She was joined by Kenneth E. Barnes Sr., whose son was killed during a robbery in September 2001. Barnes heads a nonprofit group that provides support to families of homicide victims.

Free Child Safety Seat Inspections Offered

D.C. police and the city's Department of Transportation will offer free inspections of child safety seats on seven Saturdays at various locations in the city.

The schedule calls for inspections today at 2100 Mississippi Ave. SE and 2400 Shannon Pl. SE. Parents can have child safety seats inspected and fitted from 10 a.m. to 3 p.m. Authorities also will provide information on how to obtain low-cost safety seats. The complete schedule is posted on the D.C. police Web site,


Fairfax to Provide Transit Help to Seniors

A new bus will debut in Fairfax County this month as a place to train elderly riders to use public transit. The goal is to encourage ridership among retirees, who sometimes find the bus and Metro systems daunting.

A rebuilt Fairfax Connector bus -- dubbed MATT, for Mobile Accessible Travel Training -- will debut in Reston on Nov. 16, complete with a classroom area equipped with VCRs and other displays to teach seniors to read schedules and maps, signal drivers to stop and other elements of bus travel. The bus will then deliver riders to a nearby Metro station, where they will be shown how to buy Farecards and figure out how to reach their destinations.

To schedule a training session, call the county's Department of Transportation Senior Initiative at 703-324-1172.

Arlington Investor to Manage U-Va. Fund

The University of Virginia has hired Christopher J. Brightman to manage its $2.5 billion endowment fund, university officials said yesterday.

Brightman, 43, is the chief investment officer of Strategic Investment Group, a global investment firm in Arlington. He will succeed Alice W. Handy, who retired in January.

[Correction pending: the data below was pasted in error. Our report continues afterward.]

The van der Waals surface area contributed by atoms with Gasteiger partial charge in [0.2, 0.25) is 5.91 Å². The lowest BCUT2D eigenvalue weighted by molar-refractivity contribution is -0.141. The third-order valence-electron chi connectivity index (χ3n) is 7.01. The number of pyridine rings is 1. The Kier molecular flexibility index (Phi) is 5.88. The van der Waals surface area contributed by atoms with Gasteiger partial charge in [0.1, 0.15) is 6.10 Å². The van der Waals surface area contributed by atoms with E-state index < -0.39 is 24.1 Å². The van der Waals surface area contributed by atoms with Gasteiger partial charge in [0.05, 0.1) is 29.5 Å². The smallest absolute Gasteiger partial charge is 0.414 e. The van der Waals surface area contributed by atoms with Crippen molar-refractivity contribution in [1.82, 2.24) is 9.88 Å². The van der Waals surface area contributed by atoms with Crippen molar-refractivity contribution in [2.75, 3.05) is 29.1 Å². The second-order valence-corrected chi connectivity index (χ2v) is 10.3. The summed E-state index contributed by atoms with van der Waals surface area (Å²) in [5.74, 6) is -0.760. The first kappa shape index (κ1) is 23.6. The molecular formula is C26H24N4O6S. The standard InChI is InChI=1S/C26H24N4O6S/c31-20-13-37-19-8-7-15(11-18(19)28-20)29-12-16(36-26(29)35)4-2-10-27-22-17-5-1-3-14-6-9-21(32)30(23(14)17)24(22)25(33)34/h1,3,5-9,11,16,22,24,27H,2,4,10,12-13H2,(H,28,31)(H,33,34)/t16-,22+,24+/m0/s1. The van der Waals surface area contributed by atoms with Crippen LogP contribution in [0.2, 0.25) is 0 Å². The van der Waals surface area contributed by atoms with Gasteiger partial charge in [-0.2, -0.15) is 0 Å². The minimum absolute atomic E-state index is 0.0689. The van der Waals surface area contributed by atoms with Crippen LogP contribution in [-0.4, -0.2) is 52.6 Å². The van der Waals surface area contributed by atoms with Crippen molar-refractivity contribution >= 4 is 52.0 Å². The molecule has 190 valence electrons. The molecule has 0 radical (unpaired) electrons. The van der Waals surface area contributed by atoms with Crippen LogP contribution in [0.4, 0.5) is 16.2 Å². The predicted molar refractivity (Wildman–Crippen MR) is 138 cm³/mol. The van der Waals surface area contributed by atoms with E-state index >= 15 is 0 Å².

Pr. George's Courts to Reopen Monday

The District and Circuit courts of Prince George's County will reopen Monday, nearly a week after a massive fire gutted an adjoining section of the Criminal Court Complex, officials said yesterday.

Air quality tests done in the newer, three-story building -- attached to the ravaged portion by walkways -- found that it sustained no major damage from Wednesday's four-alarm blaze, which burned for more than 90 minutes and destroyed the historic, red-brick Duvall wing of the complex, said Rita Buettner, a spokeswoman for the state's court system.

Fire officials said they hope to know this weekend what caused the fire. Elected leaders said the blaze might have caused close to $40 million in damage.

"This is a better deal for the District of Columbia. The citizens may want baseball, but not at any cost. . . . We will locate on a site that brings citizens together rather than acts as a catalyst to divide them."

-- D.C. Council Chairman Linda W. Cropp (D),

on her plan to build a baseball park adjacent

to RFK Stadium instead of near the Navy Yard. -- Page A1

Compiled from reports by D'Vera Cohn, Manny Fernandez, Nicole Fuller, Hamil R. Harris, Lisa Rein and Jamie Stockwell and the Associated Press.